Paul B. Shepson has been named Dean of Stony Brook University School of Marine and Atmospheric Sciences (SoMAS), announced Michael Bernstein, Provost and Chief Academic Officer.
Selected after a national search, Shepson is Jonathan Amy Distinguished Professor of Chemistry, and of Earth, Atmospheric, and Planetary Sciences at Purdue University, and the Division Director for Atmospheric and Geospace Sciences at the National Science Foundation. His tenure begins July 2, 2018.
A native of Elmira, N.Y., Shepson obtained a BS in Chemistry from the State University of New York at Cortland and a PhD in Analytical/Atmospheric Chemistry from Pennsylvania State University. After a short stint with Mobil Oil Corporation, Shepson obtained a research position in the Atmospheric Sciences Research Laboratory of the U.S. Environmental Protection Agency in Research Triangle Park, North Carolina.
He was appointed Professor of Chemistry at York University in Toronto, during which time he became Director of the York Centre for Atmospheric Chemistry. In 1994, Shepson joined the faculty at Purdue University, where he rose in the academic ranks to become Head of the Department of Chemistry and founding Director of the Purdue Climate Change Research Center.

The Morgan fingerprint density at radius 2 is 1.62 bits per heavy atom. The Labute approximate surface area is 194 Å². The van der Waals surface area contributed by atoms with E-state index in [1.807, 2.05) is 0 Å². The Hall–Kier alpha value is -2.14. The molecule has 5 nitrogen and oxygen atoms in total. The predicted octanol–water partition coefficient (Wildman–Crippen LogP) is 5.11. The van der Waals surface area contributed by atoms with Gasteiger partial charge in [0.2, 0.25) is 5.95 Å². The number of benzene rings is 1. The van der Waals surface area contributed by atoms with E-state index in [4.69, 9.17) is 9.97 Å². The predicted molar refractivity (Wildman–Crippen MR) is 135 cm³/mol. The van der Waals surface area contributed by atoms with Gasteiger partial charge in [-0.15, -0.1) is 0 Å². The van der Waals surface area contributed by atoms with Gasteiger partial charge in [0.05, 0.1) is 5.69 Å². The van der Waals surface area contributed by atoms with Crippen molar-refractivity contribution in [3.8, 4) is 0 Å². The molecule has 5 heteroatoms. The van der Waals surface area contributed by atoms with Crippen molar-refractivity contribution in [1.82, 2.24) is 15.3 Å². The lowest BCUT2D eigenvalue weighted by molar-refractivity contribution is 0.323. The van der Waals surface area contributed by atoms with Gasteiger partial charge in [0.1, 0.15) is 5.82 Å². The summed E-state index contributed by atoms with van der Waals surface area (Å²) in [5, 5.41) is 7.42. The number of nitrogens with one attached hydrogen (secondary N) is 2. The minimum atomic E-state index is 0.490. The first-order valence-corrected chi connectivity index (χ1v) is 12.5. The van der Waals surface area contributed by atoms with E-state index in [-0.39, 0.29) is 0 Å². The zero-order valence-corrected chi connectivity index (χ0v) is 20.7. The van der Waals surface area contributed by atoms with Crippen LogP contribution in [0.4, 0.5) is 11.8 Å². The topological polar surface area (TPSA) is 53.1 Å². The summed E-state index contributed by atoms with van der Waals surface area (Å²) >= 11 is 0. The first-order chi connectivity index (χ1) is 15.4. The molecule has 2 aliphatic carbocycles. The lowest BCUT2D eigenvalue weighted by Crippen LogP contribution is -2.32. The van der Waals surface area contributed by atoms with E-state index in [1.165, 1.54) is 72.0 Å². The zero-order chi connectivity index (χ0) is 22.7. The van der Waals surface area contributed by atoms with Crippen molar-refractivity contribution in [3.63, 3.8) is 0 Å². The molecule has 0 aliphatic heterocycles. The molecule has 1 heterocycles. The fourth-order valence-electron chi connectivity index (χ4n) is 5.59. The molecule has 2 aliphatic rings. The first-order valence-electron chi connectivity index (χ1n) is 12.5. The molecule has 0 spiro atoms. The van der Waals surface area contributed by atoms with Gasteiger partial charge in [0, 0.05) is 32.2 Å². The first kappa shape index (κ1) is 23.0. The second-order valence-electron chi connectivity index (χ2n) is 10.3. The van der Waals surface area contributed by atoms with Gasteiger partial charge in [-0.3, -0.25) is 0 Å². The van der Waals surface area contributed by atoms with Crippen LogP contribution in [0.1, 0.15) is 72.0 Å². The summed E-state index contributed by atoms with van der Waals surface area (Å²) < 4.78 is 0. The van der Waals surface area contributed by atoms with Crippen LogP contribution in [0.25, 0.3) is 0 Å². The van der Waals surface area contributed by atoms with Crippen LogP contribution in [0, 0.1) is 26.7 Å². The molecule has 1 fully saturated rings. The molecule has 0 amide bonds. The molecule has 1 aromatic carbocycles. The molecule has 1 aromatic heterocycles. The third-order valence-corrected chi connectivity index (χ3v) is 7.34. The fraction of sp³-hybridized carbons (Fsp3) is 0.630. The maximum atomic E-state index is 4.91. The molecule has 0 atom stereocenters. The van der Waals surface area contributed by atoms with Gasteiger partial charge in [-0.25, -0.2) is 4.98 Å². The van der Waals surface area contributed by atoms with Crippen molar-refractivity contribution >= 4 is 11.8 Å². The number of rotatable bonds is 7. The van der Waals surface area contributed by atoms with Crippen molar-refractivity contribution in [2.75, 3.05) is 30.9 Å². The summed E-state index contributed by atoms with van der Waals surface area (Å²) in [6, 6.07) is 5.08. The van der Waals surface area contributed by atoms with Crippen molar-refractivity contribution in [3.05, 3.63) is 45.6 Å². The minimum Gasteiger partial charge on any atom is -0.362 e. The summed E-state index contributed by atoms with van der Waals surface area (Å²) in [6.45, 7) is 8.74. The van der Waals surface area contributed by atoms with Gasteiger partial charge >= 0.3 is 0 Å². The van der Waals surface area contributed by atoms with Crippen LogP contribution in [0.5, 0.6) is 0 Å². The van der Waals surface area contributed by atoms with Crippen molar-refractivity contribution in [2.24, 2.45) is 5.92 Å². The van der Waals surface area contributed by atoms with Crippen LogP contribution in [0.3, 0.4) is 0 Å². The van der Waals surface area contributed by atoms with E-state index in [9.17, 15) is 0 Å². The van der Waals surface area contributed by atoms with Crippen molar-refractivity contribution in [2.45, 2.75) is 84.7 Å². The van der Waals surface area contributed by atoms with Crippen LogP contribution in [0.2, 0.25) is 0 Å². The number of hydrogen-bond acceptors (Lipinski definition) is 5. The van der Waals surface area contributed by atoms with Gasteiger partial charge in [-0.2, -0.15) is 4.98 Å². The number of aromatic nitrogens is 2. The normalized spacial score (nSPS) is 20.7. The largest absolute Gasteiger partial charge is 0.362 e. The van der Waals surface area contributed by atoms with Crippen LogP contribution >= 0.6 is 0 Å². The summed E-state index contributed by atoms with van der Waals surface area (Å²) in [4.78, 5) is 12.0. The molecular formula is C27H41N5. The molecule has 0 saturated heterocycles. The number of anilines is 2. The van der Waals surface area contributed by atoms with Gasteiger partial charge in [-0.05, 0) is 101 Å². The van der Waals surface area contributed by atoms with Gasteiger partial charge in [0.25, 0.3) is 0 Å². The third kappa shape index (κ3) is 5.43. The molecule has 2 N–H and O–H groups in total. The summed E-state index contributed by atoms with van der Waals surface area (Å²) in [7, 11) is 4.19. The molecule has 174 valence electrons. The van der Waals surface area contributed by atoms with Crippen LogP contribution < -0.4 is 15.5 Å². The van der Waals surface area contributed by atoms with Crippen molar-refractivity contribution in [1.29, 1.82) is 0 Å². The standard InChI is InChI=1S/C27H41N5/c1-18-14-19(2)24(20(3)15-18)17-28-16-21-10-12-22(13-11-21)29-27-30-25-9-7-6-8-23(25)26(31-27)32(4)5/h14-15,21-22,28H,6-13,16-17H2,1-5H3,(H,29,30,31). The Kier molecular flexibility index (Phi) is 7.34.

As a scientific researcher, Shepson focuses on issues related to the exchange of gases between the surface and the atmosphere in a variety of environments, such as the Arctic and other coastal marine environments, urban environments, and mid-latitude forests. His research methods involve the construction of unusual platforms from which to study the atmosphere, including tethered balloons, ice-tethered buoys, and the utilization of his research group’s aircraft, the Airborne Laboratory for Atmospheric Research (a Beechcraft Duchess Light Twin).
“Paul Shepson brings a unique blend of public service administration, scientific research, higher education scholarship and administration to this position, which is a real advantage for our students and faculty,” Bernstein said. “His distinguished career in the field of atmospheric sciences and his passion for understanding and communicating about climate change and its impacts and related constructive problem solving will help elevate our already distinguished School of Marine and Atmospheric Sciences to greater heights.”
The author and co-author of over 215 scientific publications, Shepson is a Fellow of the American Geophysical Union, and of the American Association for the Advancement of Science. In 2015, he received the American Chemical Society Award for Creative Advances in Environmental Science and Technology.